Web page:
percentile, but yielded acceptable results (nearly 70%) when the 1.2 times the 95 th percentile CDC was used both in the total sample and in groups stratified by sex or age. On the contrary the specificity of CDC 99 th percentile was higher than WHO 99 th percentile, particularly in girls and youths $11 years. The agreement between methods in identifying single and clustered cardiometabolic risk factors greatly improved when the 1.2 times the 95 th percentile cutoff was used, in particular in children under 10 years of age. These data confirms that the choice of the 99 th percentile has yet some limitations, since it is for such reason imprecise with respect to lower percentiles. For instance, it has been underlined that the CDC growth chart data set is too sparse to construct smoothed percentiles beyond the 97 th percentile with adequate statistical reliability [27]. Probably, by applying the LMS method to growth data set from a large sample more represen- tative of a general population (i.e. including severe obese patients), sensitivity and specificity to screen with the 99 th percentile Sev-OB patients at increased cardiometabolic risk would be significantly improved.
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The importance of feeding in the larval development of the ghost shrimp Callichirus major (Decapoda: Callianassidae)

The importance of feeding in the larval development of the ghost shrimp Callichirus major (Decapoda: Callianassidae)

Many methods are used for studies on feeding be- haviour of crustacean larvae observing culture experi- ments. However, investigations of morphological char- acteristics of larvae, specifically in the digestive system (mouthparts and foregut), were extensively studied and found important for identification of suitable feeding at different stages of the larvae in order to develop feed- ing strategies in the mass culture system (Nishida et al. 1990, Abrunhosa and Kittaka 1997a, b, Abrunhosa 1997, Melo M.A., unpublished data, Abrunhosa et al. 2006). Studies on larval foregut and outer feeding ap- pendages of C. major have revealed that they are much more morphologically specialized when compared to that of L. siriboia. This fact strongly suggests that lar- vae of C. major are adapted to feed on diversified plank- tonic organisms (Melo M.A., unpublished data). The present study corroborates with this result, in which zoeae of C. major are incapable of reaching the mega- lopal stage if food is not available in the culture.
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Comparison of Leishmania typing results obtained from 16 European clinical laboratories in 2014

Comparison of Leishmania typing results obtained from 16 European clinical laboratories in 2014

One laboratory (E) reported four mistakes based on hsp70 sequences. As opposed to laboratories A-D, the analysis was based on a smaller part of the gene, frag- ment N [17], which is not suited for typing all species [15]. Nevertheless, several of these species were called based on a BLAST search in GenBank [https://blast. ncbi.nlm.nih.gov/Blast.cgi?PAGE_TYPE=BlastSearch], from which the first listed species was regarded as the final result, regardless of identical similarity scores obtained from other species. In this process some spe- cies were by chance determined correctly, while others were erroneously identified. This stresses the impor- tance of correctly interpreting output lists generated by BLAST, because different species can have the same similarity score when the marker is too conservative for discriminating between them. To avoid such errors the species complex rather than the species itself should have been reported. On one occasion, the applied methodology even identified an erroneous complex, i.e. MHOM/ET/83/130–83 was typed as L. donovani instead of L. aethiopica, based on an erroneous anno- tation in GenBank. Indeed, several GenBank entries of [30] were wrongfully submitted as L. donovani, while they derived in fact from other species [16]. This illus- trates the importance of critically evaluating BLAST results, and underscores the importance of an agreed reference panel of sequences from trustworthy labo- ratories and knowledge of the limitations of a typing marker.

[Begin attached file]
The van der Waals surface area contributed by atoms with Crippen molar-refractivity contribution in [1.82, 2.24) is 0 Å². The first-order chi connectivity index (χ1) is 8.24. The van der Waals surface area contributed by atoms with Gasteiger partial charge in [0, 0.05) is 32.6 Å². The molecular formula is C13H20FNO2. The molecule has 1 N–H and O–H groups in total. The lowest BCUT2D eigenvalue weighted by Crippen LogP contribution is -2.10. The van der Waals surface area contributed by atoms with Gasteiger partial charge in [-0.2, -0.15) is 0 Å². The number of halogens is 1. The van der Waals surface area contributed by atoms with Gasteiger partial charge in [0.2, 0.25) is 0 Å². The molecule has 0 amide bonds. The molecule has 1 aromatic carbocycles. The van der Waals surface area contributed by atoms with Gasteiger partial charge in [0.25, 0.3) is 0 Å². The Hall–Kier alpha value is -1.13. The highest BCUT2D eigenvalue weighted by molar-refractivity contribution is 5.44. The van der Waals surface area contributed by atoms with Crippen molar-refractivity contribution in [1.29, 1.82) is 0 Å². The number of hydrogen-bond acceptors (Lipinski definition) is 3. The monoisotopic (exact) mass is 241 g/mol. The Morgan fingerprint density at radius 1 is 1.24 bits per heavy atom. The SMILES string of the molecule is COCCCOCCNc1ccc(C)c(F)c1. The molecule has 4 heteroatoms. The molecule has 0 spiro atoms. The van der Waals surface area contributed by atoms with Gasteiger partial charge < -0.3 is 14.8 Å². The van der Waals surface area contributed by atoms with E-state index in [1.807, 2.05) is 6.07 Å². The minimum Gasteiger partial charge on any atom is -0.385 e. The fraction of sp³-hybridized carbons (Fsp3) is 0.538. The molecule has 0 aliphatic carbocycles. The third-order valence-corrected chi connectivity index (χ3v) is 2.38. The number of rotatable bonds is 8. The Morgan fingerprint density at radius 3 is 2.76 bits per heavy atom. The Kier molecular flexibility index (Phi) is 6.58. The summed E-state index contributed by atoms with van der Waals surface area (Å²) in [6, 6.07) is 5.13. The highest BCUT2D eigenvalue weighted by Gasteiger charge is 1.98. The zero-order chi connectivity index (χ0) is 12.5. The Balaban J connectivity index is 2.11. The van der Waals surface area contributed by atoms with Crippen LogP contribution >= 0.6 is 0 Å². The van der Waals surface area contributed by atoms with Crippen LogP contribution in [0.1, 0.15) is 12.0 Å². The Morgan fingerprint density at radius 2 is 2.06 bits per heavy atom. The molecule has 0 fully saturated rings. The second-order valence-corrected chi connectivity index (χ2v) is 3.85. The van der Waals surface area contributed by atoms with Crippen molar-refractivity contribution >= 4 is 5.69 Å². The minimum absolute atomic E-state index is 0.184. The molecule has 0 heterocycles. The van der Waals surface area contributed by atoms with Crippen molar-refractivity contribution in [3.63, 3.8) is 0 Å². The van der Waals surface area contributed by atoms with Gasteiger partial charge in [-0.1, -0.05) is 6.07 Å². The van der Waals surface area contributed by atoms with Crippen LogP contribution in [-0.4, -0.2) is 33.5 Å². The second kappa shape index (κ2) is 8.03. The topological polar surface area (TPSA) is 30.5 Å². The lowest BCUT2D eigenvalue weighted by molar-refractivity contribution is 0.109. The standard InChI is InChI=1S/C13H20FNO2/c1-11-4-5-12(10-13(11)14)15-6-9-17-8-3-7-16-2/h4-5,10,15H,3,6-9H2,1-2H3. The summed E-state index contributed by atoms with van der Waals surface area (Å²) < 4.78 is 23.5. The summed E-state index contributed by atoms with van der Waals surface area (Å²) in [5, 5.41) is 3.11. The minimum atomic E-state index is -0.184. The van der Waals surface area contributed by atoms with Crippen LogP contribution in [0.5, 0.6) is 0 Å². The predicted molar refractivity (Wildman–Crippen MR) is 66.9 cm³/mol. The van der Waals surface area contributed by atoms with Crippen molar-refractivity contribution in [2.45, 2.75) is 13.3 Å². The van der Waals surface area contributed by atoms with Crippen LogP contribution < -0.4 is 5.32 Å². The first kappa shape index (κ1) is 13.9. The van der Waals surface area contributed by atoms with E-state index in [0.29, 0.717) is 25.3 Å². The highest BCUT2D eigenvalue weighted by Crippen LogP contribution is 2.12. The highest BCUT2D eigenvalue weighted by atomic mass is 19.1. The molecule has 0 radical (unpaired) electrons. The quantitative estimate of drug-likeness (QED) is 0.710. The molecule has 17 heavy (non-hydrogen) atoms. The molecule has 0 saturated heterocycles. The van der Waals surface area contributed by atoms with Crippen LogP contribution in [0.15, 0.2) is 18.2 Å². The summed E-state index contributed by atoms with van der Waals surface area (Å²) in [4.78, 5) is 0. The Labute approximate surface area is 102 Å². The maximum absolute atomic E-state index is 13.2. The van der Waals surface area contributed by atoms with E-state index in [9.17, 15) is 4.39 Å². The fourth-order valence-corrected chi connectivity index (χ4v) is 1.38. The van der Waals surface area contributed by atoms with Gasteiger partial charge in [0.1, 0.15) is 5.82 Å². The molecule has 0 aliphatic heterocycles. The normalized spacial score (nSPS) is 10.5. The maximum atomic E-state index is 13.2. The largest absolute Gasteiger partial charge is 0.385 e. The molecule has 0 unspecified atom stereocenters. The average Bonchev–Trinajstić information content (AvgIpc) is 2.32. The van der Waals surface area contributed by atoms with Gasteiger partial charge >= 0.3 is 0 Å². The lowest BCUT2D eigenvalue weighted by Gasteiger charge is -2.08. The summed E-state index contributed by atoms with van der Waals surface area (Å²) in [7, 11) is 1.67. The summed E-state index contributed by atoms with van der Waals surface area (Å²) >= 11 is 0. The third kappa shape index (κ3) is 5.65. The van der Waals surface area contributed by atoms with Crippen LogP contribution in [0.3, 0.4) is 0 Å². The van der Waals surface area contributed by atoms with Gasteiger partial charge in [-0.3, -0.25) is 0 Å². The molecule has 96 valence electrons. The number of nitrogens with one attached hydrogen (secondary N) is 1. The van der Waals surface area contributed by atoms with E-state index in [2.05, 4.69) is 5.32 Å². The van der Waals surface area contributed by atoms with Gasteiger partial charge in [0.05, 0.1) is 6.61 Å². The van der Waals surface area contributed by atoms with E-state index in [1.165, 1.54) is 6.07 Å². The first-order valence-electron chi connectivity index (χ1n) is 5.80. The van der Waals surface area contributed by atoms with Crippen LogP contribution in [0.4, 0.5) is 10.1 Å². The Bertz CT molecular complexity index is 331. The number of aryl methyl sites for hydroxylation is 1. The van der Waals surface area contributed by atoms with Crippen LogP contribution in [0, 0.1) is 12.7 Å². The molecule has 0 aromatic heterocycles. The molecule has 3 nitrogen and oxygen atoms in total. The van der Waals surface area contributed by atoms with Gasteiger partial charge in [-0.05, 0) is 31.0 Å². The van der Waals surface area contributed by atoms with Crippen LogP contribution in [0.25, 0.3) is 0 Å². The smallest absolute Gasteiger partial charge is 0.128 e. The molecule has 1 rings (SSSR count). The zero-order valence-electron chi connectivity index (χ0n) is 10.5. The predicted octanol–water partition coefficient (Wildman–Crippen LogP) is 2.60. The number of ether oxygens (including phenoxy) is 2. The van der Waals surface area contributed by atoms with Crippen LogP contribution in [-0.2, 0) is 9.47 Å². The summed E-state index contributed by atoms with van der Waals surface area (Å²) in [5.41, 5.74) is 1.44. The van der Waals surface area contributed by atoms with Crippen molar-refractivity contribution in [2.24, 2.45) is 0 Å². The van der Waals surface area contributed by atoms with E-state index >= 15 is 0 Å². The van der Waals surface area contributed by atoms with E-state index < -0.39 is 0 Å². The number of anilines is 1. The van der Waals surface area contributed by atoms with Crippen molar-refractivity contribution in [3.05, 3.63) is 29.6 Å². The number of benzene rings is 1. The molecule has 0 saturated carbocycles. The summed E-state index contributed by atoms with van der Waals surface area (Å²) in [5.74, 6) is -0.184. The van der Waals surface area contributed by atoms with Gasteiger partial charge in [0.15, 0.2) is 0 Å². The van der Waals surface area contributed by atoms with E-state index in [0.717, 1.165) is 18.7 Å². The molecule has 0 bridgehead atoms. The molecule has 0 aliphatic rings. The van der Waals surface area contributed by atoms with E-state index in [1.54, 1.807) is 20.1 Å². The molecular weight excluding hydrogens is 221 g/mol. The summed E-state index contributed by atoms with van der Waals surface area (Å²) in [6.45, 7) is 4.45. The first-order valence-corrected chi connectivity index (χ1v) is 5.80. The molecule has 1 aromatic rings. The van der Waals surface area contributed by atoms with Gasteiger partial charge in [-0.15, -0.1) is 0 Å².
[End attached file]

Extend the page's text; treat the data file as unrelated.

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J. Pediatr. (Rio J.)  vol.83 número1 en v83n1a14

J. Pediatr. (Rio J.) vol.83 número1 en v83n1a14

The number of sequelae found in the present study was smaller than that observed by Haupt et al., who assessed 182 patients with single-system and multisystem disease and detected sequelae in 52% of them. This difference can be explained by the small number of patients and by the fact that the sequelae were not systematically investigated in the present study. The length of follow-up does not seem to have hindered the analysis of sequelae in a significant way, since most of the sequelae appear within the first years after diagnosis. Diabetes insipidus was the most frequent sequela, which is consistent with most reports. 28,30